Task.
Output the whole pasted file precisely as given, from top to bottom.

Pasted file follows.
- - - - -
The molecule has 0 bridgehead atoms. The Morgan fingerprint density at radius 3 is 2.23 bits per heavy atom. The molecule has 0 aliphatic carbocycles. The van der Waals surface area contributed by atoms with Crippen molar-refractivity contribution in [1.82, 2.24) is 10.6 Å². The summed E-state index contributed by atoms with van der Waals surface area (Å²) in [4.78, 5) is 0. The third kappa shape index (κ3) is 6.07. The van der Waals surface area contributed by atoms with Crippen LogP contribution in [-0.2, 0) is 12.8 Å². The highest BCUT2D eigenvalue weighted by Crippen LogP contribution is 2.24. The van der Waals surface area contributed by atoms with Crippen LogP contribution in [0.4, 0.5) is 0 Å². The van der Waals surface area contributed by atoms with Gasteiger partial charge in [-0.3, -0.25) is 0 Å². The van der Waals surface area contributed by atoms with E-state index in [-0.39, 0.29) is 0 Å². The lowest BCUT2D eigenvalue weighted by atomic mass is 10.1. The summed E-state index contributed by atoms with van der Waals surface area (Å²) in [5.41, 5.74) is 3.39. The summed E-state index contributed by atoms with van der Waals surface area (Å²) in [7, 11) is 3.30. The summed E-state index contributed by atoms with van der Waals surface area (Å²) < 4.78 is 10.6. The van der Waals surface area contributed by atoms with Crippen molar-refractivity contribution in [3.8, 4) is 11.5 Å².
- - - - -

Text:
The molecule has 0 bridgehead atoms. The Morgan fingerprint density at radius 3 is 2.23 bits per heavy atom. The molecule has 0 aliphatic carbocycles. The van der Waals surface area contributed by atoms with Crippen molar-refractivity contribution in [1.82, 2.24) is 10.6 Å². The summed E-state index contributed by atoms with van der Waals surface area (Å²) in [4.78, 5) is 0. The third kappa shape index (κ3) is 6.07. The van der Waals surface area contributed by atoms with Crippen LogP contribution in [-0.2, 0) is 12.8 Å². The highest BCUT2D eigenvalue weighted by Crippen LogP contribution is 2.24. The van der Waals surface area contributed by atoms with Crippen LogP contribution in [0.4, 0.5) is 0 Å². The van der Waals surface area contributed by atoms with Gasteiger partial charge in [-0.3, -0.25) is 0 Å². The van der Waals surface area contributed by atoms with E-state index in [-0.39, 0.29) is 0 Å². The lowest BCUT2D eigenvalue weighted by atomic mass is 10.1. The summed E-state index contributed by atoms with van der Waals surface area (Å²) in [5.41, 5.74) is 3.39. The summed E-state index contributed by atoms with van der Waals surface area (Å²) in [7, 11) is 3.30. The summed E-state index contributed by atoms with van der Waals surface area (Å²) < 4.78 is 10.6. The van der Waals surface area contributed by atoms with Crippen molar-refractivity contribution in [3.8, 4) is 11.5 Å².